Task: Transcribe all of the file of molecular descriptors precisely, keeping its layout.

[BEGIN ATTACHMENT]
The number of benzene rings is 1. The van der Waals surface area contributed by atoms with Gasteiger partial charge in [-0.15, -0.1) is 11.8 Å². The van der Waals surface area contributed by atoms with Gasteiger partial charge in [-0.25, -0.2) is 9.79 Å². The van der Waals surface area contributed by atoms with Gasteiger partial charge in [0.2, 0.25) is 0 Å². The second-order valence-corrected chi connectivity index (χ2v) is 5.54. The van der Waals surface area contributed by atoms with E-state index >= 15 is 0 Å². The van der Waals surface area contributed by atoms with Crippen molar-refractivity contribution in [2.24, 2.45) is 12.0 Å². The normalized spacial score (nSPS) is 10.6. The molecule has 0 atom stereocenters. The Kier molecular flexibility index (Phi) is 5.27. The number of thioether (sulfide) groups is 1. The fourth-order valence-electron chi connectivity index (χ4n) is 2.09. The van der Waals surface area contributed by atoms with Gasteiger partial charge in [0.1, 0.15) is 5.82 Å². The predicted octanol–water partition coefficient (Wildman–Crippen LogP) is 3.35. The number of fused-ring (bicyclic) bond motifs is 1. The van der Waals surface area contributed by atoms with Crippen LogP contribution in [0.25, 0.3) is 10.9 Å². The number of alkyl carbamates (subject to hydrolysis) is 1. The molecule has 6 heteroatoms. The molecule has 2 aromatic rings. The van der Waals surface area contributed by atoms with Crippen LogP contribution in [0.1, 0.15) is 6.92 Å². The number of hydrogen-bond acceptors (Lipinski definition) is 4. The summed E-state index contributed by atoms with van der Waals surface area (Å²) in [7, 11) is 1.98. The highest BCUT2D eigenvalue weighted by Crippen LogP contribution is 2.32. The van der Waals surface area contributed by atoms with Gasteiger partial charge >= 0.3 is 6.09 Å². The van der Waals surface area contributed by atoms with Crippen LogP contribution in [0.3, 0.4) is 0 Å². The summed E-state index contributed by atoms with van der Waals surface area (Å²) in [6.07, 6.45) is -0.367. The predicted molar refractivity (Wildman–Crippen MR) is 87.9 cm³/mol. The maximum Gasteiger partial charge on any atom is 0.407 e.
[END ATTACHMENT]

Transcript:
The number of benzene rings is 1. The van der Waals surface area contributed by atoms with Gasteiger partial charge in [-0.15, -0.1) is 11.8 Å². The van der Waals surface area contributed by atoms with Gasteiger partial charge in [-0.25, -0.2) is 9.79 Å². The van der Waals surface area contributed by atoms with Gasteiger partial charge in [0.2, 0.25) is 0 Å². The second-order valence-corrected chi connectivity index (χ2v) is 5.54. The van der Waals surface area contributed by atoms with E-state index >= 15 is 0 Å². The van der Waals surface area contributed by atoms with Crippen molar-refractivity contribution in [2.24, 2.45) is 12.0 Å². The normalized spacial score (nSPS) is 10.6. The molecule has 0 atom stereocenters. The Kier molecular flexibility index (Phi) is 5.27. The number of thioether (sulfide) groups is 1. The fourth-order valence-electron chi connectivity index (χ4n) is 2.09. The van der Waals surface area contributed by atoms with Gasteiger partial charge in [0.1, 0.15) is 5.82 Å². The predicted octanol–water partition coefficient (Wildman–Crippen LogP) is 3.35. The number of fused-ring (bicyclic) bond motifs is 1. The van der Waals surface area contributed by atoms with Crippen LogP contribution in [0.25, 0.3) is 10.9 Å². The number of alkyl carbamates (subject to hydrolysis) is 1. The molecule has 6 heteroatoms. The molecule has 2 aromatic rings. The van der Waals surface area contributed by atoms with Crippen LogP contribution in [0.1, 0.15) is 6.92 Å². The number of hydrogen-bond acceptors (Lipinski definition) is 4. The summed E-state index contributed by atoms with van der Waals surface area (Å²) in [7, 11) is 1.98. The highest BCUT2D eigenvalue weighted by Crippen LogP contribution is 2.32. The van der Waals surface area contributed by atoms with Gasteiger partial charge >= 0.3 is 6.09 Å². The van der Waals surface area contributed by atoms with Crippen LogP contribution in [0.3, 0.4) is 0 Å². The summed E-state index contributed by atoms with van der Waals surface area (Å²) in [6.07, 6.45) is -0.367. The predicted molar refractivity (Wildman–Crippen MR) is 87.9 cm³/mol. The maximum Gasteiger partial charge on any atom is 0.407 e.